Second day in Marrakech

Marrakech Travel Blog

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I was going to meet Marcelle, my travbuddy, at the lobby at 10:00. I have to admit I was not entirely sure she was going to show up… you know, internet friends can be sometimes a bit shy…but there she was! 10:00 sharp! Well done Marcie!

The day was wonderful and we decided to walk to the Jemaa El Fna square. On the way, Marcie told me a little bit about herself and the local culture. She gave valuable tips about taxi drivers, bargaining, where to buy, where to eat, what to do and not to do.

The daylight made me see Marrakech in a different way. The night before when I went alone to the market, the architecture and the colors seemed ordinary because I could not see all of the details.

Now everything had a terracotta colour with white compositions so intricate and detailed that it was almost impossible to believe that they were made by hand. Woodwork, paintings and plaster finished the simple shapes of the buildings giving them splendor.

After a few minutes walking we could already see the tallest building in town: the Koutoubia Mosque. It is not the tallest building by accident… there is actually a law stating that no other building can ever be built higher than the mosque. And man, it is beautiful! A work of art! Marcie told me, and later I could see it for myself, that locals love to rest around the mosque’s cool gardens in a hot day.

A quick stop for some pictures and then we entered the Jemaa El Fna square. I had again another surprise because the square at night is very different. There were no food stalls anymore, except for the orange juice ones.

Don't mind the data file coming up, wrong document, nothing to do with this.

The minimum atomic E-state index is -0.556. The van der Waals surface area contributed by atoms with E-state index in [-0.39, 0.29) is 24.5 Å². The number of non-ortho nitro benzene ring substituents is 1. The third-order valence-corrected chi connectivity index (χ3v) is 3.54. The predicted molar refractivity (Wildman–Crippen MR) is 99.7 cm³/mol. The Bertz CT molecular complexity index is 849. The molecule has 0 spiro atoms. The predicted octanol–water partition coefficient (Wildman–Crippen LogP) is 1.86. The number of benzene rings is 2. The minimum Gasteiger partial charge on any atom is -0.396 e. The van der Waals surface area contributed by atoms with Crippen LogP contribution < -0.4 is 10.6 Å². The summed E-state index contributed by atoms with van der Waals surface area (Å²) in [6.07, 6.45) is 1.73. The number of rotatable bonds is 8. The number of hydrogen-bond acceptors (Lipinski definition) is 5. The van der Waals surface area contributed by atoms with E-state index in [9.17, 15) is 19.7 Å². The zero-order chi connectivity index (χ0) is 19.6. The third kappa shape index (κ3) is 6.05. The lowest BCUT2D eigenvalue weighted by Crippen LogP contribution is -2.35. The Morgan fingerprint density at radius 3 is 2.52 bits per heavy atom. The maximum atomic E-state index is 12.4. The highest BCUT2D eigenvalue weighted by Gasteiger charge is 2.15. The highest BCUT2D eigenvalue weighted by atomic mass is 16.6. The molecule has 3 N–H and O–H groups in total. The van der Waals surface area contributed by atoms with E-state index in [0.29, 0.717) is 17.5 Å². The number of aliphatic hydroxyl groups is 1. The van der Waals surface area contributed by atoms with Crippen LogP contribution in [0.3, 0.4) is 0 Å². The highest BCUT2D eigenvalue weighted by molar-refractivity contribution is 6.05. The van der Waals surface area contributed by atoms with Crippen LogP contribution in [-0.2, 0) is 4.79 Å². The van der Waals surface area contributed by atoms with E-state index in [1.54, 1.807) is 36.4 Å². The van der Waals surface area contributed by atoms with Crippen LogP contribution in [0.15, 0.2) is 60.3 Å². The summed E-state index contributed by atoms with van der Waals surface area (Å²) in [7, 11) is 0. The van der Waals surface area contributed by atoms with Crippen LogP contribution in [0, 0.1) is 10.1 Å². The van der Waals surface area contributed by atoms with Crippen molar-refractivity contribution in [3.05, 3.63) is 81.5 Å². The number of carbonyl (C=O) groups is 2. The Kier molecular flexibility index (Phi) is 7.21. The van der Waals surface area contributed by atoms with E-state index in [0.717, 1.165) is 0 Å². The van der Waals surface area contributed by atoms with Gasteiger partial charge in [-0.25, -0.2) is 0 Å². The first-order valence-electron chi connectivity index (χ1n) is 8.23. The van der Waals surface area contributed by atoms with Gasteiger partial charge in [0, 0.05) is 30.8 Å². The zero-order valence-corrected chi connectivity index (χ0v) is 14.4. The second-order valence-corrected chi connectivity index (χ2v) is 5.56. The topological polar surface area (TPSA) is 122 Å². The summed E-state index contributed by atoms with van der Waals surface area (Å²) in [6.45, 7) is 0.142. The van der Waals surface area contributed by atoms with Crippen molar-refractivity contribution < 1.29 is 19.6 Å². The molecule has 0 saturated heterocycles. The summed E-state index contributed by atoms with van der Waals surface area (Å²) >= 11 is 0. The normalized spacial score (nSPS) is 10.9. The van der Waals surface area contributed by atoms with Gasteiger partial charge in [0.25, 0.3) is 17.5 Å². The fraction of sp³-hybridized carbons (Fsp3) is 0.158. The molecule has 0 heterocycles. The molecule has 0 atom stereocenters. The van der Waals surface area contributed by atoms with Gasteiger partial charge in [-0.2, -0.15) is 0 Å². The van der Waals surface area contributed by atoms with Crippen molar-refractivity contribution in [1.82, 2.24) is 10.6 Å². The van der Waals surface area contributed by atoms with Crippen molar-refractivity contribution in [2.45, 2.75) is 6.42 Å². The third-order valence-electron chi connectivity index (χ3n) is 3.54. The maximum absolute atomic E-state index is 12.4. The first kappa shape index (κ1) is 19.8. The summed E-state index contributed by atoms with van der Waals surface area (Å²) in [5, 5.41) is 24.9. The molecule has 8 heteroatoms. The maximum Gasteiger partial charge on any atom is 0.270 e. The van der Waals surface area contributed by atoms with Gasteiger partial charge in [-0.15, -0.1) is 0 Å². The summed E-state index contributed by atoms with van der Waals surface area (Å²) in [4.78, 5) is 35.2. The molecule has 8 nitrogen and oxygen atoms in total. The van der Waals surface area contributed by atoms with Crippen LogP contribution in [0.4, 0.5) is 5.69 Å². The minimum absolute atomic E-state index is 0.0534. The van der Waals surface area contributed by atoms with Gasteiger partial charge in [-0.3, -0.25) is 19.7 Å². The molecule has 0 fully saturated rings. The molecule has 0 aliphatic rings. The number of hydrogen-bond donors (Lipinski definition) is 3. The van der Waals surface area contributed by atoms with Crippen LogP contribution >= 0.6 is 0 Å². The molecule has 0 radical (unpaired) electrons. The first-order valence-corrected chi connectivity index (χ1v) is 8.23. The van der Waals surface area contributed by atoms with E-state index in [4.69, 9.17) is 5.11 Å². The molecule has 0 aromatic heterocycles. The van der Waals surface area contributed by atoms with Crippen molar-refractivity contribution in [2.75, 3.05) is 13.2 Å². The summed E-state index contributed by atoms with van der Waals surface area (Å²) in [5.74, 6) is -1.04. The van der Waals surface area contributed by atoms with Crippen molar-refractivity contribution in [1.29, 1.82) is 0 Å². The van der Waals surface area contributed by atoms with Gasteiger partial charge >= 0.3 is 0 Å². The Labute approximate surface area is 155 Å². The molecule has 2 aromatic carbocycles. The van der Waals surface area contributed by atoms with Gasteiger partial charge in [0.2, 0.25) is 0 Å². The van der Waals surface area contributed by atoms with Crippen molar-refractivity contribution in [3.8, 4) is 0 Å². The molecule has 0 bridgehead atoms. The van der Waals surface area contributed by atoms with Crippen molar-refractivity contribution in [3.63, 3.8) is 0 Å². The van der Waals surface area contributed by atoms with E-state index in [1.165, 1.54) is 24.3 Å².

There were serpent charmers everywhere on the square, water sellers with their colourful outfits, Women offering henna tattoos, storytellers, Berber dancers and far less people than in the night before. I had the feeling that the square was a party-continuum. Something brought me memories of the carnival season in some small towns in the state of Bahia in Brazil, where there is this sense of non-stop fun and happiness which the whole community embraces.

Marcie invited me for a cup of tea in a restaurant nearby so we could try something different and appreciate the crowd at the square at the same time. I am not a “tea person” but I have to admit that it was delicious. It was the famous mint tea that I would try again after lunch. Using my travel guide, Marcie showed me the places I should not miss and the ones I could skip, if I didn’t have time.

She is such an angel that, on top of showing me around her “hometown” (she is actually from Cape town, South Africa) and spending so much of her free time with me, she decided that she had to pay for the tea as well, despite my protests. In return I offered to buy her a glass of freshly squeezed orange juice. Ahhh… try that in a hot day. Delicious!

It was time for something I was not brave enough to try in the previous night: enter the labyrinthine alleys of the souks. Even a local like Marcie can get lost in there and it is all part of the experience. She took me to different sectors of the souk and showed me a few shops. I ended up buying a pair of babouches (Moroccan slippers).

Later we went to try some pastries in a little shop inside the souk.

They were delicious, I have to say… but I am not a huge fan of pastries and sweeties. I could notice Marcie’s smile after each one she tried. She was like a little girl in a candy shop… and I could not resist the temptation to make her happy and buy a whole box of mixed pastries. I think she didn’t understand I was buying the box for her but, nevertheless she carried the bag with the box for the rest of the walk!!!